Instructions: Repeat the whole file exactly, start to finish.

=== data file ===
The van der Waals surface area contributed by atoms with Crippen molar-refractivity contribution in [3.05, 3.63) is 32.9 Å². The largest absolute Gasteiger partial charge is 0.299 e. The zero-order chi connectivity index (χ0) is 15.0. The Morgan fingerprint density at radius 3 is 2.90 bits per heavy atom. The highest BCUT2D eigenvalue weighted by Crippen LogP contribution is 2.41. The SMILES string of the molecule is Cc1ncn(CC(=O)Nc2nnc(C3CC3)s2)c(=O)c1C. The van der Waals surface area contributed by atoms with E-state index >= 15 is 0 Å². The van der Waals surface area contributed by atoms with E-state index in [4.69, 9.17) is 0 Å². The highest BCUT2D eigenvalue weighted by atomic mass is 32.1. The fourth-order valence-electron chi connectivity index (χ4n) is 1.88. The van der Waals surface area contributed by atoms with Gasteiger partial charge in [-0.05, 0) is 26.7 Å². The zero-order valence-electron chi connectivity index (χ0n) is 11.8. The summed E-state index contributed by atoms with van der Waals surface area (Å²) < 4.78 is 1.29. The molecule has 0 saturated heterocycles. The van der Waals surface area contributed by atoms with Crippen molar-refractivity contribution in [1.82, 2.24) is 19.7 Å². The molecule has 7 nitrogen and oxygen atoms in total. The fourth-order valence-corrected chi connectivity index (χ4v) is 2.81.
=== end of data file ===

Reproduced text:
The van der Waals surface area contributed by atoms with Crippen molar-refractivity contribution in [3.05, 3.63) is 32.9 Å². The largest absolute Gasteiger partial charge is 0.299 e. The zero-order chi connectivity index (χ0) is 15.0. The Morgan fingerprint density at radius 3 is 2.90 bits per heavy atom. The highest BCUT2D eigenvalue weighted by Crippen LogP contribution is 2.41. The SMILES string of the molecule is Cc1ncn(CC(=O)Nc2nnc(C3CC3)s2)c(=O)c1C. The van der Waals surface area contributed by atoms with E-state index >= 15 is 0 Å². The van der Waals surface area contributed by atoms with E-state index in [4.69, 9.17) is 0 Å². The highest BCUT2D eigenvalue weighted by atomic mass is 32.1. The fourth-order valence-electron chi connectivity index (χ4n) is 1.88. The van der Waals surface area contributed by atoms with Gasteiger partial charge in [-0.05, 0) is 26.7 Å². The zero-order valence-electron chi connectivity index (χ0n) is 11.8. The summed E-state index contributed by atoms with van der Waals surface area (Å²) < 4.78 is 1.29. The molecule has 0 saturated heterocycles. The van der Waals surface area contributed by atoms with Crippen molar-refractivity contribution in [1.82, 2.24) is 19.7 Å². The molecule has 7 nitrogen and oxygen atoms in total. The fourth-order valence-corrected chi connectivity index (χ4v) is 2.81.